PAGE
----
related experiential education; increase children’s acceptance and preference for healthy foods; increase children and family knowledge about healthy foods and local food systems; and positively influence child, family, and provider health behaviors. Farm to ECE includes a set of activities and strategies that include 3 core elements of farm to school – local food purchasing, gardens, and food, nutrition, and agriculture education – implemented with the goal of enhancing the quality of the ECE environment and the educational experience in all types of ECE settings. As farm to ECE is not a “one size fits all” strategy, the core elements adapt readily to different settings, geographic locations, enrollment numbers, and diverse ages and abilities of children. Farm to ECE aims to advance racial and social equity by increasing access to healthy, local foods and high quality education opportunities for all children.
Target Behavior: Healthy Eating
Intervention Type: PSE Change
Intervention Reach and Adoption
Setting: Community gardens, Child care (Learn), Gardens, Indian Tribal Organizations
Target Audience: Preschool (<5 years), Parents/Mothers/Fathers, Adults
- Local food procurement/purchasing: Purchasing and serving local and seasonal foods in meals and snacks can support adherence to Child and Adult Care Food Program (CACFP) meal patterns and allows every meal time opportunity to be a learning opportunity.
- Gardening: Hands-on gardening opportunities, ranging from sprouting a seed on an indoor windowsill to maintaining large outdoor plots, allow young children to strengthen their understanding of how food grows and where food comes from.
- Food, Nutrition, and Agriculture Education: Educational opportunities related to food, nutrition, and agriculture are expansive and diverse. Children can learn about how food grows by reading farm and garden books; engage in experiential education activities such as cooking and tasting local foods; or use local foods in literacy, math, science, and social studies lessons to support achievement of early learning standards.
- National Farm to School Network
- USDA, Office of Community Food Systems (OCFS) Farm to Preschool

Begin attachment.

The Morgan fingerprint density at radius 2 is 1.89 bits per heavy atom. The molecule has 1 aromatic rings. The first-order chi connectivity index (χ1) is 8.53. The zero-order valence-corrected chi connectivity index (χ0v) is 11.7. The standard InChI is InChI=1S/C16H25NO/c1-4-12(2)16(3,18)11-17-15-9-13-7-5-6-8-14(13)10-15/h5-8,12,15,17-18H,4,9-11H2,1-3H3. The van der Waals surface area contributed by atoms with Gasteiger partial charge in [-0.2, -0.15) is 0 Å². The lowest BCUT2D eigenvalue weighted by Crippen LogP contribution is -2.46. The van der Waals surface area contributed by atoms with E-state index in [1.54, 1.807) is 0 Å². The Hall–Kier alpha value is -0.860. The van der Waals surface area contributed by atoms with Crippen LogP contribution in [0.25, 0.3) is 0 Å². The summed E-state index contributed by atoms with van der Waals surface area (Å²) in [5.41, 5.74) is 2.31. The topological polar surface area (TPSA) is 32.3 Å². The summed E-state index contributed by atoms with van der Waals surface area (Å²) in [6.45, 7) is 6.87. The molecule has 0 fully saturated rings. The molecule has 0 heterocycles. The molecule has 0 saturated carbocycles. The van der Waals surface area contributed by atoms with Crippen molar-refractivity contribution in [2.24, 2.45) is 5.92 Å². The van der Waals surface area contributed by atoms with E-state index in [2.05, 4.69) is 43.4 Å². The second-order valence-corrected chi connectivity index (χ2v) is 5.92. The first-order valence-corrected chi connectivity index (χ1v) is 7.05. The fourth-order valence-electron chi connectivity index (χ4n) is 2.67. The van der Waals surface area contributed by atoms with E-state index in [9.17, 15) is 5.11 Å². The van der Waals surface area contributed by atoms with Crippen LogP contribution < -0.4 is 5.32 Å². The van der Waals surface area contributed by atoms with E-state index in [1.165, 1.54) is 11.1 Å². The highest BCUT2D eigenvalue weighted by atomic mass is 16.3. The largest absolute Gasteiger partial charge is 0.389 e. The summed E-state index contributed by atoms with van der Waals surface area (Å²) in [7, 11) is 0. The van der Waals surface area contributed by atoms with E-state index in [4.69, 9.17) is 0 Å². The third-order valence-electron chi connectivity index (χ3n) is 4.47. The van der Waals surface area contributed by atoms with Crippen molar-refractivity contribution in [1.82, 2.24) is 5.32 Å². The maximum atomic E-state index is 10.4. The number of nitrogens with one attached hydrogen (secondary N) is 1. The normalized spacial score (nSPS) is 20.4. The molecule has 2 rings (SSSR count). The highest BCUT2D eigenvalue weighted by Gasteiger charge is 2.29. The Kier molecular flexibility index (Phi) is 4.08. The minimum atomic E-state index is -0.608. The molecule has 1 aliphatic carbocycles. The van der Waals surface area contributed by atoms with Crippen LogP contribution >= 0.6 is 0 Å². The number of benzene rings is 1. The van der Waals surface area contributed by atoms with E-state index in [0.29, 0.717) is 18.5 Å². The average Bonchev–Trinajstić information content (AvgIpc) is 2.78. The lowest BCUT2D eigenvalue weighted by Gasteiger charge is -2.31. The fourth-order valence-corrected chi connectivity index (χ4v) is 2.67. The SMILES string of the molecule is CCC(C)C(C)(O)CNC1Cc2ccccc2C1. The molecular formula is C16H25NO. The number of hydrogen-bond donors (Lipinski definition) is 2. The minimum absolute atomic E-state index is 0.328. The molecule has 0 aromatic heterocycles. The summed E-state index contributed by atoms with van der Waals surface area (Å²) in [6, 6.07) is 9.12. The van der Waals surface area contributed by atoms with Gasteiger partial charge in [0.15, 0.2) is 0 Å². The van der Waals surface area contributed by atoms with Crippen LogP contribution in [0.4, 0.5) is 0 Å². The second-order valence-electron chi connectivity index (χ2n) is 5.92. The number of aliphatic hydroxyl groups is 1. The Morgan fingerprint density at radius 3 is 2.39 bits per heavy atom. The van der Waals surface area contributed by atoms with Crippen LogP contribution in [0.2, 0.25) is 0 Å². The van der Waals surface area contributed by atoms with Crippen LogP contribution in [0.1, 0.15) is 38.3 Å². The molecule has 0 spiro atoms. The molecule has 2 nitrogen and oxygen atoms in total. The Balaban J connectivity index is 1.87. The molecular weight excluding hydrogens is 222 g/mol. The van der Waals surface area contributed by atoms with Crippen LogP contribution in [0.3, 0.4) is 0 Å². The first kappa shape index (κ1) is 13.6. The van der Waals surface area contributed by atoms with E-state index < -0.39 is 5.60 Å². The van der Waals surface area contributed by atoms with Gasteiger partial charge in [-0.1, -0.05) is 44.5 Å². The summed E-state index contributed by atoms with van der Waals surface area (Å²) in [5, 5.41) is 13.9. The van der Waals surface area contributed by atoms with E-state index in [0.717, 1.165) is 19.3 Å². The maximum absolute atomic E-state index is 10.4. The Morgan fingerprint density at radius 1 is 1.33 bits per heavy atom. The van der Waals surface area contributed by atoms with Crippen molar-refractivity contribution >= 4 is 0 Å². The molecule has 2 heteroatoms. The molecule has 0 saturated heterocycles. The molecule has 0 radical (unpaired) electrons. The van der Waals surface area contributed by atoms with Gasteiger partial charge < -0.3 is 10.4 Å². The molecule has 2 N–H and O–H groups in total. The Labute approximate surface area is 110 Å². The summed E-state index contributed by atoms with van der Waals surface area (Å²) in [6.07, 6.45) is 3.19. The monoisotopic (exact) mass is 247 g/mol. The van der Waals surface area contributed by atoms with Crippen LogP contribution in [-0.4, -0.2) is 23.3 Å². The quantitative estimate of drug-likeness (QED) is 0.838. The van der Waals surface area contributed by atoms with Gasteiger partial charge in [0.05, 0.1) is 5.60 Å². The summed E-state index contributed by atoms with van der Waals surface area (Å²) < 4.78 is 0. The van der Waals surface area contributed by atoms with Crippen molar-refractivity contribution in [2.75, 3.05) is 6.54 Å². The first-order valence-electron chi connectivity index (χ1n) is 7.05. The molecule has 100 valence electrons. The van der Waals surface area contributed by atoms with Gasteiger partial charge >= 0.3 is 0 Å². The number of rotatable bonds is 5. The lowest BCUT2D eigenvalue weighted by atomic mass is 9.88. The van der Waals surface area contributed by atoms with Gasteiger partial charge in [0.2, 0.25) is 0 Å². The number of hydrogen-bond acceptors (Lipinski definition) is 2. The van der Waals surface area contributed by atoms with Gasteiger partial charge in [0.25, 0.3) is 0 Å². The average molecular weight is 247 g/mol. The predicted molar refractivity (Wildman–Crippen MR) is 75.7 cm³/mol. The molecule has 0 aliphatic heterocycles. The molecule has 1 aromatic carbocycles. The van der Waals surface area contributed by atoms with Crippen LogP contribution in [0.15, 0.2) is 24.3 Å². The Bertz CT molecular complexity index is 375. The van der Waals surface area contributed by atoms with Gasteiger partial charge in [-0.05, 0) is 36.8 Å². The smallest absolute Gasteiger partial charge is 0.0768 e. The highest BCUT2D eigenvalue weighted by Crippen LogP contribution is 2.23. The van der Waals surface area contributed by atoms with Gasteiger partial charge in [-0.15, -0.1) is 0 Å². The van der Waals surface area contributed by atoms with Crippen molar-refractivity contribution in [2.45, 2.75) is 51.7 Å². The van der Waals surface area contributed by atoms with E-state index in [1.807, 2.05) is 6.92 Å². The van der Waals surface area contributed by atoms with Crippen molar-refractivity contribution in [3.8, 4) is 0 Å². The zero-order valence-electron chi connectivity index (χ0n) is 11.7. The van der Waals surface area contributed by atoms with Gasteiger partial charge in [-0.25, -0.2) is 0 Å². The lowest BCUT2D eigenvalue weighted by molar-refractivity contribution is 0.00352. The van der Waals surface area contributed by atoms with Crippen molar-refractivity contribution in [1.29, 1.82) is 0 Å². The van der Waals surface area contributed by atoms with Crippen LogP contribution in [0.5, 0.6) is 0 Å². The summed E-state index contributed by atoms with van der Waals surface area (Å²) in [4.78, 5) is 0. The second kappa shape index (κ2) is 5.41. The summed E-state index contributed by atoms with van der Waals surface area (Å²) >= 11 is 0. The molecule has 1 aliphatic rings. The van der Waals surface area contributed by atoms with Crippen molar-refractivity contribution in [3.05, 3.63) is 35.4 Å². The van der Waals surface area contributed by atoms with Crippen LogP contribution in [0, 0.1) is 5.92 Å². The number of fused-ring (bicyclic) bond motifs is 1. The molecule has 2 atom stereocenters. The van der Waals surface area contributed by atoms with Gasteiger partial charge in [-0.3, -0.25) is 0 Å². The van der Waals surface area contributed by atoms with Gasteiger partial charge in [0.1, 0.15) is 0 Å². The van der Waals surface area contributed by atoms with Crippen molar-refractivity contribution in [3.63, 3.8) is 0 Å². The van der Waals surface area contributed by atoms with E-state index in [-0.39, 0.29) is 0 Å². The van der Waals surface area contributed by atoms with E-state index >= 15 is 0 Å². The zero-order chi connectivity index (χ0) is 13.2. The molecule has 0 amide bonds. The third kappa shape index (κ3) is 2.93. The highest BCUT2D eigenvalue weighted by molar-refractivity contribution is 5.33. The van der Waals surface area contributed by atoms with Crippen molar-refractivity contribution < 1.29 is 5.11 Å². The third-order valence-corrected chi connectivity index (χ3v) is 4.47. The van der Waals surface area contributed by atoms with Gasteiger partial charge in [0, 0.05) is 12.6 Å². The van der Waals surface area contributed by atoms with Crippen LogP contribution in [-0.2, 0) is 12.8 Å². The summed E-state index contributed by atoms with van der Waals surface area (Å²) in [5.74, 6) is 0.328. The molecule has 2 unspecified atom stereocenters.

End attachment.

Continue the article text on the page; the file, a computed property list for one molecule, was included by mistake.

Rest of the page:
- USDA OCFS Farm to Preschool Fact Sheet –
- USDA OCFS Procuring Local Foods for Child Nutrition Programs –
- Pennsylvania Ready, Set, Grow – Multicultural book lists
Training resources and materials are available on the NFSN Resource Database. Examples include the following:
- Hands-on childcare garden intervention: A randomized controlled trial to assess effects on fruit and vegetable identification, liking, and consumption among children aged 3–5 years in North Carolina
- Impact of a Farm-to-School Nutrition and Gardening Intervention for Native American Families from the FRESH Study: A Randomized Wait-List Controlled Trial
- Harvest for Healthy Kids Pilot Study: Associations between Exposure to a Farm-to-Preschool Intervention and Willingness to Try and Liking of Target Fruits and Vegetables among Low-Income Children in Head Start
- Feasibility and acceptability of a gardening-based nutrition education program in preschoolers from low-income, minority populations
- Youth Gardens Increase Healthy Behaviors in Young Children
- Farm to Family: Increasing Access to Affordable Fruits and Vegetables Among Urban Head Start Families
- Overcoming Barriers to Vegetable Consumption by Preschool Children: A Child Care Center Buying Club
- Frequency of Eating Homegrown Produce Is Associated with Higher Intake among Parents and Their Preschool-Aged Children in Rural Missouri
- Nutrition-education program improves preschoolers’ at-home diet: a group randomized trial
- Farm to School, School to Home: An Evaluation of a Farm to School Program at an Urban Core Head Start Preschool Program
Evidence-based Approach: Research-tested
|Readiness and Capacity – Short Term (ST)||Changes – Medium Term (MT)||Effectiveness and Maintenance – Long Term (LT)||Population Results (R)|
|Individual||ST1, ST2||MT1, MT2,|
|Sectors of Influence||MT8|
- ST1a and ST1b: Children more willing to try fruits and vegetables. Increase child requests for vegetables. Increased child reported liking of fruits and vegetables. Higher nutrient content of served lunches.
- ST2a and ST2f: Parent plans to increase fruit and vegetable purchasing.
- MT1c, MT1d, MT1l, and MT1m: Increased child consumption of fruits, vegetables, and low-fat/fat-free milk.
- MT2a and MT2f: Increase in family shopping at farmstand/market. Increase in local food purchases. Increase in home gardening.
- MT5c and MT5d: Healthier meals served. Curriculum revisions. Edible gardens installed and maintained.
- MT8c: Increase in ECE sites participating in farm to ECE.
Sophia Riemer Bopp
Farm to Early Care and Education Associate